When Kesha announced her album would be titled, Rainbow, the project’s relationship to LGBTQ listeners had already began taking root. An openly bisexual artist, Kesha has long been an outspoken member of the community, from officiating same-sex weddings to making mainstream music for marginalized misfits with empowering singles like “We R Who We R.”
But nothing has been so directly queer as her comeback LP’s title track: a piano-led power-ballad that uses the rainbow as a metaphor for self-realization—something she’s worked towards and wears today as a visible symbol for strength. The rainbow, for Kesha and so many others, is a destination worth fighting for—a place where inner magic is unleashed and the darkness of self-hate is no longer.
The song’s loosely structured like a “coming out” story, opening with Kesha’s reflective admission: “I used to live in the darkness/ Dress in black, act so heartless.” But her narrative quickly brightens when she switches to the present: “Now I see colors are everything [...] Now I see the magic inside of me.” It’s a euphoric shift that’s relatable for all queers, who, at one point in their life, welcomed the rainbow after years of sexual secrecy.
In a personal essay about the track, Kesha says she wrote “Rainbow” on the floor of her isolating rehab center, where she went to overcome an eating disorder. With her boyfriend Brad’s keyboard and “some crappy headphones that were falling apart,” she wrote the lyrics as a letter promising herself she would be make a change. This was “the beginning” of Kesha’s newly launched journey towards self-love and liberation.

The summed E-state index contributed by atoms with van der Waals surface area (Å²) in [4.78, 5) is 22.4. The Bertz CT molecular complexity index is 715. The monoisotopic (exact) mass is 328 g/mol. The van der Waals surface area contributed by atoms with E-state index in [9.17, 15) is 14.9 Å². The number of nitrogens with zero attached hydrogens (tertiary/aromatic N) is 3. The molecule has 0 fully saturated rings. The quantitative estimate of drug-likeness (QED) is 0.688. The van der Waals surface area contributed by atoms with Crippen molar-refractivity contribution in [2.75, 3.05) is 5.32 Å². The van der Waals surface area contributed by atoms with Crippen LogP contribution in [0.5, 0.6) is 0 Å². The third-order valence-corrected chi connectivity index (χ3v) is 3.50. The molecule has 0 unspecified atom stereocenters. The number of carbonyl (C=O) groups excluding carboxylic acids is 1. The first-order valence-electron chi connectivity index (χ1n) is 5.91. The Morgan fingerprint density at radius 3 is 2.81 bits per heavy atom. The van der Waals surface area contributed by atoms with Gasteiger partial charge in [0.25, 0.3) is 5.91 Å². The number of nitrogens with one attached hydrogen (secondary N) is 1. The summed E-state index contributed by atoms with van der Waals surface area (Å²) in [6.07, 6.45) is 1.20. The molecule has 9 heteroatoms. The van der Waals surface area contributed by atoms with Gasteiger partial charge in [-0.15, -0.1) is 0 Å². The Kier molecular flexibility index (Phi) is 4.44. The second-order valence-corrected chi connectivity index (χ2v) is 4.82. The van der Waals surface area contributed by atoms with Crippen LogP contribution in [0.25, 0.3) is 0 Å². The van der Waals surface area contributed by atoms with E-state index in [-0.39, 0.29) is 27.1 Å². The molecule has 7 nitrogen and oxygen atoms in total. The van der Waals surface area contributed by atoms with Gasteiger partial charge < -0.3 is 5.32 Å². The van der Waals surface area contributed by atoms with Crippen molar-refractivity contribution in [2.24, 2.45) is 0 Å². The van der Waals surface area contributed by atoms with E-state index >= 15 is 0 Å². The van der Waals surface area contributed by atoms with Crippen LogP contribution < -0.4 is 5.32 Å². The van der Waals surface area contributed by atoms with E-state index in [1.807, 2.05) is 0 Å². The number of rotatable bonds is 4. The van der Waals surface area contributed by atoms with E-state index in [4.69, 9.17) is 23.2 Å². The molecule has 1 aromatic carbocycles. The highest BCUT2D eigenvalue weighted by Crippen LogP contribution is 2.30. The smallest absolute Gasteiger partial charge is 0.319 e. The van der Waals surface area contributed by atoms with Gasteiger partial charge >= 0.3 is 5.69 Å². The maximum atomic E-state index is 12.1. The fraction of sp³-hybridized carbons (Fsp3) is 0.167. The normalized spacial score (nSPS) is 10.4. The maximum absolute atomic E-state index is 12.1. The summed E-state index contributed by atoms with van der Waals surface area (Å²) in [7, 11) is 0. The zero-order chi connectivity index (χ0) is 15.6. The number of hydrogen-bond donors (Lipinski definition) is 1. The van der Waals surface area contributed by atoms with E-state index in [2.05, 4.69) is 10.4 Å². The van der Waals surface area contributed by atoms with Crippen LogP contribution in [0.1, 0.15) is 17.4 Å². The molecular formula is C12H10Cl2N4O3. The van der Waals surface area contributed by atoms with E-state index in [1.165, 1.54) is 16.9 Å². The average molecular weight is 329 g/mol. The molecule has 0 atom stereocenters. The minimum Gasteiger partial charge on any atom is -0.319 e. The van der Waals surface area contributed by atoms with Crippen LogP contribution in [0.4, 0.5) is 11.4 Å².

“For the past couple of years, color has been symbolic of hope for me,” she writes. “I don’t think it is a coincidence that it’s also symbolic for the LGBTQ community, a sign of freedom to be yourself and celebrate who you are no matter what anyone else thinks. I have been trying to bring more color into my life because that light brings me more happiness and more joy.”
The track’s chorus builds like a cinematic climax, as strings soar beneath Kesha’s vocals and Ben Folds’ production closes with finale so joyful, it could shine light on the deepest parts of the ocean floor. “You gotta learn to let go/ Put the past behind you,” she urges with childlike joy. “Just put those colors on girl/ Come and paint the world with me tonight.”
For the LGBTQ community, a rainbow is something that’s waved high and worn proudly. These colors embody the same “symbolic hope” Kesha leaned on at her lowest point—a vast spectrum that, in many ways, is “the beginning” for queers on their quest to live an honest, open life. As the awakened star sings in the song, life is scary, but if you hold tight, "you’ll find a rainbow, baby." After all, “our scars make us who we are.”